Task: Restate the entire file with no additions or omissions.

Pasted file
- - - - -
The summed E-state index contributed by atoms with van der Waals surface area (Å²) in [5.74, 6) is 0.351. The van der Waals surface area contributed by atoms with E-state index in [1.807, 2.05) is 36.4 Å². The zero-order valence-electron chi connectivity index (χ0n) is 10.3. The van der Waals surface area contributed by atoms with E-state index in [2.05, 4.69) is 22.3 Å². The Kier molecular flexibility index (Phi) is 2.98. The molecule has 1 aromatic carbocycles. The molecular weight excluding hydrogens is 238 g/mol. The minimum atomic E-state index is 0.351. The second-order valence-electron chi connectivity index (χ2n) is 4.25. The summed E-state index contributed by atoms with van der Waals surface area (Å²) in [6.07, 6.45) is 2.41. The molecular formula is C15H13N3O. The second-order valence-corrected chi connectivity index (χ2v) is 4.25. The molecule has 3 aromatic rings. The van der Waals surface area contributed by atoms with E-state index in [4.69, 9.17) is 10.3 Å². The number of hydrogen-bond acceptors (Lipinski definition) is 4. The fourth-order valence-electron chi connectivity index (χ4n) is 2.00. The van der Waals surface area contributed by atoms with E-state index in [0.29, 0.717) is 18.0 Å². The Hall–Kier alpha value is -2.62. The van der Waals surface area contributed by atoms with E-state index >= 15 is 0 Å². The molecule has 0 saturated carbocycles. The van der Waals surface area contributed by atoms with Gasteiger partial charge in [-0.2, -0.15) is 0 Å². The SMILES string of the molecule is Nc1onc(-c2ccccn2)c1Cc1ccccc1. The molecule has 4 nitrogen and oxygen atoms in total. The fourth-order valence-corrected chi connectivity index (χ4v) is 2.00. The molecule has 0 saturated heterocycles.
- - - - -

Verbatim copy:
The summed E-state index contributed by atoms with van der Waals surface area (Å²) in [5.74, 6) is 0.351. The van der Waals surface area contributed by atoms with E-state index in [1.807, 2.05) is 36.4 Å². The zero-order valence-electron chi connectivity index (χ0n) is 10.3. The van der Waals surface area contributed by atoms with E-state index in [2.05, 4.69) is 22.3 Å². The Kier molecular flexibility index (Phi) is 2.98. The molecule has 1 aromatic carbocycles. The molecular weight excluding hydrogens is 238 g/mol. The minimum atomic E-state index is 0.351. The second-order valence-electron chi connectivity index (χ2n) is 4.25. The summed E-state index contributed by atoms with van der Waals surface area (Å²) in [6.07, 6.45) is 2.41. The molecular formula is C15H13N3O. The second-order valence-corrected chi connectivity index (χ2v) is 4.25. The molecule has 3 aromatic rings. The van der Waals surface area contributed by atoms with E-state index in [4.69, 9.17) is 10.3 Å². The number of hydrogen-bond acceptors (Lipinski definition) is 4. The fourth-order valence-electron chi connectivity index (χ4n) is 2.00. The van der Waals surface area contributed by atoms with E-state index in [0.29, 0.717) is 18.0 Å². The Hall–Kier alpha value is -2.62. The van der Waals surface area contributed by atoms with E-state index >= 15 is 0 Å². The molecule has 0 saturated carbocycles. The van der Waals surface area contributed by atoms with Gasteiger partial charge in [-0.2, -0.15) is 0 Å². The SMILES string of the molecule is Nc1onc(-c2ccccn2)c1Cc1ccccc1. The molecule has 4 nitrogen and oxygen atoms in total. The fourth-order valence-corrected chi connectivity index (χ4v) is 2.00. The molecule has 0 saturated heterocycles.